Thursday, December 13, 2007

UPDATE: Police called in to BNP dispute

Just recieved this from Searchlight

MP calls for police to be brought in to investigate BNP

Labour MP Jon Cruddas will today call on the police to investigate possible illegal acts by the British National Party leadership. It appears that leading officers in the BNP have been secretly recording phone conversations of some of its officials and monitoring their emails. On Saturday 8 December members of the BNP security team also gained access to the house of Sadie Graham, one of Nick Griffin’s critics, and removed personal belongings, including a computer. Sadie Graham is a borough councillor in Broxtowe and much of her council work was on the computer. The BNP leadership have subsequently gone through the computer reading emails and documents, including emails that has arrived since the computer was stolen.

BNP leader Nick Griffin has even boasted about reading these emails on the party website.

Cruddas’ call comes as the crisis that is tearing the BNP apart grows. On Sunday the BNP sacked two of its leading officers “on the grounds of gross misconduct.” Sadie Graham, the party’s group development officer, and Kenny Smith, the party’s head of administration, were sacked after they had begun to openly criticise the performance and behaviour of three other full-time party workers. Despite allegations of financial mismanagement, including £17,000 which appears to have gone missing from the BNP 2006 accounts (which have yet to be submitted to the Electoral Commission), Nick Griffin refused to investigate.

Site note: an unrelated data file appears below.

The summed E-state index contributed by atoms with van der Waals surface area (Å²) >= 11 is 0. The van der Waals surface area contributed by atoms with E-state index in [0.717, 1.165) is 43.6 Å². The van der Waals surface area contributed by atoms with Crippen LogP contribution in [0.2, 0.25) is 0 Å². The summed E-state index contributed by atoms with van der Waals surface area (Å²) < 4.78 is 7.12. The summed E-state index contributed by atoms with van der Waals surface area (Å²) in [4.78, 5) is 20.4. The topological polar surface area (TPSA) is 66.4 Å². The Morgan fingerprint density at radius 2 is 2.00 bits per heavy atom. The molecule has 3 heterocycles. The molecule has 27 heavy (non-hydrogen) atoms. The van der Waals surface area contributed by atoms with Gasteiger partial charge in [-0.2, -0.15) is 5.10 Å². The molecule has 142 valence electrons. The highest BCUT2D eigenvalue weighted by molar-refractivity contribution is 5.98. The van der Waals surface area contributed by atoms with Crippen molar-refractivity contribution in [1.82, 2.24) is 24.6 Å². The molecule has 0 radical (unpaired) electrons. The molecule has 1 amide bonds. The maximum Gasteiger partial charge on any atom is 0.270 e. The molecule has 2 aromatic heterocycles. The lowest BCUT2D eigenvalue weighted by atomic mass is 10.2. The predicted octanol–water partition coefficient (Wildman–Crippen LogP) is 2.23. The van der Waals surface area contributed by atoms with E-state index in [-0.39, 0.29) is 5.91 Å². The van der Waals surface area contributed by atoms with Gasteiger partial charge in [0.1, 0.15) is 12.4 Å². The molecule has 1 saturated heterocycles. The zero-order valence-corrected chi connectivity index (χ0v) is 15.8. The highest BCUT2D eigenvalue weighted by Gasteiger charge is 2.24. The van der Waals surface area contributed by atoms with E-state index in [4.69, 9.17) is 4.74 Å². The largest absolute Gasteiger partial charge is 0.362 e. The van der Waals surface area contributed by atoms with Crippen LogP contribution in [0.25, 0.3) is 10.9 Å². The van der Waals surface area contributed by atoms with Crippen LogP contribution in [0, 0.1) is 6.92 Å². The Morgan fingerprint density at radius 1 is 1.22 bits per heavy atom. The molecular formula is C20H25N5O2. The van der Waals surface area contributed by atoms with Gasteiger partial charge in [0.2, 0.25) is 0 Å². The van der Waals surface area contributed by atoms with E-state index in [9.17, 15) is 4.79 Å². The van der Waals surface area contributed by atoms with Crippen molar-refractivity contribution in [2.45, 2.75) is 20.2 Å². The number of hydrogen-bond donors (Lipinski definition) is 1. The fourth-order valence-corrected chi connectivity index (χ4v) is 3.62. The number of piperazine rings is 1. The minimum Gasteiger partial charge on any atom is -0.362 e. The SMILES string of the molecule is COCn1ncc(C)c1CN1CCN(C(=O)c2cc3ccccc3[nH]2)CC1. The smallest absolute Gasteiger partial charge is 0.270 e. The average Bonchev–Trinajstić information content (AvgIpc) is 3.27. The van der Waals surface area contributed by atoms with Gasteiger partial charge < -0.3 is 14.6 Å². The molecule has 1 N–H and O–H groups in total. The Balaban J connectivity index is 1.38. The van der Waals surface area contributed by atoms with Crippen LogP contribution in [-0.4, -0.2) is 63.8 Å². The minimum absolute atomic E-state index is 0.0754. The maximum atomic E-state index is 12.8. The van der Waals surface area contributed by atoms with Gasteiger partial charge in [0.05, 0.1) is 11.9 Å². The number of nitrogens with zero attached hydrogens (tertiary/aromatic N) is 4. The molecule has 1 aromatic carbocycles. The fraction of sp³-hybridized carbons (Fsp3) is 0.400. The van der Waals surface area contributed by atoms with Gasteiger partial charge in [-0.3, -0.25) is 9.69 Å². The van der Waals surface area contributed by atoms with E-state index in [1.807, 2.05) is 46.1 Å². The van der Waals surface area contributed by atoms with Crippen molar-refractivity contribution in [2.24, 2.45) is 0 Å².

Instead, he set his ‘Intelligence Department’, run by former South African police officers, to look for evidence against his critics.

If Griffin thought that the sacking of Graham and Smith would end the rebellion he was deeply mistaken. Over 30 branch organisers, regional organisers and party officials have publicly backed the duo. Five BNP councillors have joined the rebellion.

“The BNP leadership is showing us its true colours,” says Jon Cruddas. “They appear to be monitoring phonecalls and emails of their members and removing computers from private households. This is not the behaviour of a normal political party and I would like to see the police investigate this.”

Cruddas is particularly concerned with the allegation that a computer with private council business and personal correspondence from voters is being scrutinised by the BNP leadership. “This is totally deplorable and must be stopped immediately. These fascistic bullyboy tactics should have no place in our political system.”

For more information on the crisis engulfing the BNP visit:

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